March 23, 2018, Golden, CO—The American Alpine Club (AAC) is proud to announce the recipients of the 2018 Research Grants, powered by the Alliance for Sustainable Energy (NREL) and supported by Icebreaker, Kavu, the Henry Gholz Memorial Fund, and the following endowments: Lara-Karena Bitenieks Kellogg Memorial Fund, Scott Fischer Memorial Fund, Arthur K. Gilkey Memorial Fund and the Bedayn Research Fund.
The AAC Research Grants program supports scientific endeavors in mountain environments around the world. Congratulations to the 2018 Research Grant recipients:
Zeke Baker - $1,500
Bridging climbing access and impacts in a multi-use landscape: A historical political ecology of climbing in Indian Creek, Utah
Zeke Baker is a PhD candidate in Sociology at the University of California, Davis. He is investigating how various groups - rock climbers, ranchers, Native Americans, landowners, government officials, and scientists - have impacted the landscape of the Indian Creek region of Utah, and how they evaluate and make meaningful their respective impacts.
Marie Faust - $1,225
Reproductive consequences of climate change-driven alterations in co-flowering between two subalpine plant species
Marie Faust is a master’s student in Plant Biology and Conservation at Northwestern University. She is examining how climate-driven shifts in co-flowering can affect competition for pollinator services and reproductive success in a subalpine plant species at the Rocky Mountain Biological Laboratory in Gothic, Colorado.
Jessica Gilbert - $1,500
Assessing the impact of anthropogenic activities on high altitude biodiversity in Huascaran National Park, Peru
Jessica Gilbert is a PhD candidate in Wildlife and Fisheries Science at Texas A&M University. Her study aims to assess the impact of human activities on high altitude biodiversity in Andean ecosystems in Huascaran National Park, Peru, comparing the spatial use of habitat by mammalian carnivores in “pristine” environments and areas affected by livestock grazing our tourism activities.
Ethan Guzek - $1,020
Proposed Rockfall and Slope Stability Hazard Assessment, Frenchman Coulee Climbing Area
Ethan Guzek is a master’s student in Engineering Geology at the University of Washington. He is using standard engineering geological methods for studying rock-slope stability and rock fall hazards to conduct a safety assessment for the Sunshine Wall at the Frenchman Coulee climbing area in Washington.
Andrew Hoffman - $1,500
Deriving elevation change, validating GPRI-derived glacier velocities, and using citizen science to enrich public awareness of regional climate change on Mt. Baker, WA
Andrew Hoffman is a PhD candidate in Earth and Space Sciences at the University of Washington. He is investigating glacier speed and retreat on Mt. Baker, Washington using photogrammetry-kinematic GPS surveys, a process that incorporates citizen science efforts.
Rachel Kreb - $1,225
Ecological Restoration: Cushion Plant Facilitation on Alpine Trails
Rachel Kreb is a master’s student in Environmental Biology at Regis University. She is investigating how cushion plants respond to human-caused disturbance along restored and existing trails on Mt. Yale in Colorado.
Marti March Salas - $1,220
The effect of rock climbing on Mediterranean cliff vegetation: Implementation of an innovative and comprehensive methodology in a wide geographical range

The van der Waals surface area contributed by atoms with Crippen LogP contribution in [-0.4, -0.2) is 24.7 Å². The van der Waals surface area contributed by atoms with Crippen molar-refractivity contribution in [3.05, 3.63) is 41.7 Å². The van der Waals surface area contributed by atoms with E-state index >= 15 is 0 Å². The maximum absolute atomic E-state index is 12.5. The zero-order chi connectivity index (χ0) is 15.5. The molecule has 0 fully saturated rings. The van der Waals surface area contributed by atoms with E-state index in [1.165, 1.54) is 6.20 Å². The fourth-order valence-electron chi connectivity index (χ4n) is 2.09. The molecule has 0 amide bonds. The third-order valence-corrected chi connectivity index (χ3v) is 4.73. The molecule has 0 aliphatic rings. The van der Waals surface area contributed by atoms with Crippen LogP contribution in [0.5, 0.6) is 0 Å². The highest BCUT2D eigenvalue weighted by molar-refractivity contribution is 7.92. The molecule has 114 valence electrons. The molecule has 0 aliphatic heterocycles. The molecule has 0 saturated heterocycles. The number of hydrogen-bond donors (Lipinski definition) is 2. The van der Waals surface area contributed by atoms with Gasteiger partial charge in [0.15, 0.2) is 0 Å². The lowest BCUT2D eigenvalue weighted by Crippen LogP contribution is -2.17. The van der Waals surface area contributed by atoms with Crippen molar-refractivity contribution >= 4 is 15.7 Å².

Marti March Salas is a PhD student in Biodiversity and Evolutionary Biology at the National Museum of Natural Sciences in Madrid, Spain. He is investigating the impacts of rock climbing on cliffside plant communities in Mediterranean environments by conducting surveys of species richness, plant composition, and vegetation cover in climbing locations in the US, Chile, Spain, and France.
Amy Sturgill - $1,500
Pine Creek Recreation Interaction Study: The Role of Outdoor Recreation in Shaping Sierra Nevada Bighorn Sheep Habitat Selection
Amy Sturgill is a biologist with the Sierra Nevada Bighorn Sheep Foundation and the California Department of Fish and Wildlife. She is investigating the impacts of recreational use in Pine Creek Canyon, Sierra Nevada, California, on Sierra bighorn sheep habitat selection.
Thank you to our partners and Research Grant Committee members: Danika Gilbert, Louis Reichardt, Matt Hepp, Micah Jessup, and Emily Fenwick.
Part of the AAC’s mission is to respect and support the areas we enjoy, and one of the most important ways to do that is by funding research to better understand such environments. Learn more about the Research Grant: https://americanalpineclub.org/research-grants.
About the American Alpine Club
The American Alpine Club is a 501(c)(3) charitable organization whose vision is a united community of competent climbers and healthy climbing landscapes. Together with our members, the AAC advocates for American climbers domestically and around the world; provides grants and volunteer opportunities to protect and conserve the places we climb; hosts local and national climbing festivals and events; publishes two of the world's most sought-after climbing annuals, the American Alpine Journal and Accidents in North American Climbing; cares for the world's leading climbing library and country's leading mountaineering museum; manages the Hueco Rock Ranch, New River Gorge Campground, Rumney Rattlesnake Campground, Samuel F. Pryor Shawangunk Gateway Campground, and Grand Teton Climbers' Ranch as part of a larger lodging network for climbers; and annually gives $80,000+ toward climbing, conservation, and research grants that fund adventurers who travel the world. Learn about additional programs and become a member at americanalpineclub.org.